Traffic jams related to high winds and power outages delayed the start of Congressman Rick Larsen’s town hall meeting for veterans Saturday at the Mountlake Terrace Senior Center, but when he arrived he was greeted with a filled room and many questions about veterans issues.
Larsen, a Second District congressman who sits on the House of Representatives’ Veterans Affairs Committee, started the meeting by outlining legislation that he has been working on that is aimed at serving those who have served in the Armed Forces.
Included is the just-passed Veterans Identification Card Act of 2015, which makes it easier for veterans who need ID cards to obtain them. Also in the works is a defense bill provision to ensure that the Department of Defense and the Veterans Administration use the same formularies for medications, so that when soldiers transition out their prescriptions are consistent between agencies. “That is a barrier to health care for veterans,” Larsen said.
And Larsen said he is working to permanently extend the Rural Veterans Travel Enhancement Act of 2015, to ensure veterans who need rides to health care appointments can get them. The legislation also reimburses combat veterans for the miles they drive to access mental health care services. (In Snohomish County, the closest facility is Everett).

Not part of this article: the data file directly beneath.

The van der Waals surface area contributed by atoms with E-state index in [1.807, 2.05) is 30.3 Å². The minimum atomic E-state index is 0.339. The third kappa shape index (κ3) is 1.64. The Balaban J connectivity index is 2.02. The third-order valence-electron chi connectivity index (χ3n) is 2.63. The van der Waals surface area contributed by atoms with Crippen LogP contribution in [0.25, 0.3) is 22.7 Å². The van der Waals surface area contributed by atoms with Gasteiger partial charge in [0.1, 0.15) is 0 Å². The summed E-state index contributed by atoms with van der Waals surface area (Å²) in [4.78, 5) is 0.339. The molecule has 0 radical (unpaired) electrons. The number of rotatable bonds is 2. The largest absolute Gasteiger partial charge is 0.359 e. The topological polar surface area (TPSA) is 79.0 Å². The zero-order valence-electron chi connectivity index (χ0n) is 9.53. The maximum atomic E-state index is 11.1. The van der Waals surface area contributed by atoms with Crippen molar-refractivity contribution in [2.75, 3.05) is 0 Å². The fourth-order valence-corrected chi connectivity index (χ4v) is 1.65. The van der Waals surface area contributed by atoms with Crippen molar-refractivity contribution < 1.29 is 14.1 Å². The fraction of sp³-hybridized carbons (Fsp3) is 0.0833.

Finally, Larsen noted that he hopes to ensure, through the current defense bill, that the number of Military Occupation Specialties (MOS) are expanded so that veterans can receive credentialing for skills obtained while in the military. When soldiers leave the service, their experience should count for jobs in the civilian world, he said, adding: “We’re trying to shed a few more barriers for folks in transition.”
Larsen also had a panel of specialists from state and federal agencies who were available to answer employment, health care and disability questions.
One of the initiatives highlighted was VA Choice, a program created last year as part of the VA reforms bill. It allows veterans who have been waiting more than 30 days for an appointment or live more than 40 miles a way from a VA facility, to go to non-VA providers that are part of the TriWest provider network.
In round numbers, about 100,000 veterans are in the Puget Sound health care system and about 25,00 of those are eligible for VA Choice — but only 7,000 of that 25,000 have taken advantage of the program, Larsen said.
He also addressed a program available through the Snohomish County Housing Authority to address homelessness, known as Department of Housing and Urban Development – VA Supportive Housing (HUD-VASH). The goal is to move veterans and their families out of homelessness and into permanent housing.
Snohomish County has 199 vouchers for the program, and once a veteran graduates into permanent housing, the vouchers can be used by someone else, Larsen explained.
Larsen also took a question not related to veterans, but one that has been in the news lately – whether he will support a nuclear deal with Iran. Federal lawmakers from Washington state are beginning to take a position on the proposed deal, which was reached on July 17 after lengthy negotiation and now is under a 60-day review period by the U.S. Congress.
“I don’t have anything to announce today about my position,” said Larsen, who explained that he is reaching out people he knows who are both in support of and opposed to the deal, and will announce his decision prior to the start of Oct. 8 Congressional debate on the agreement.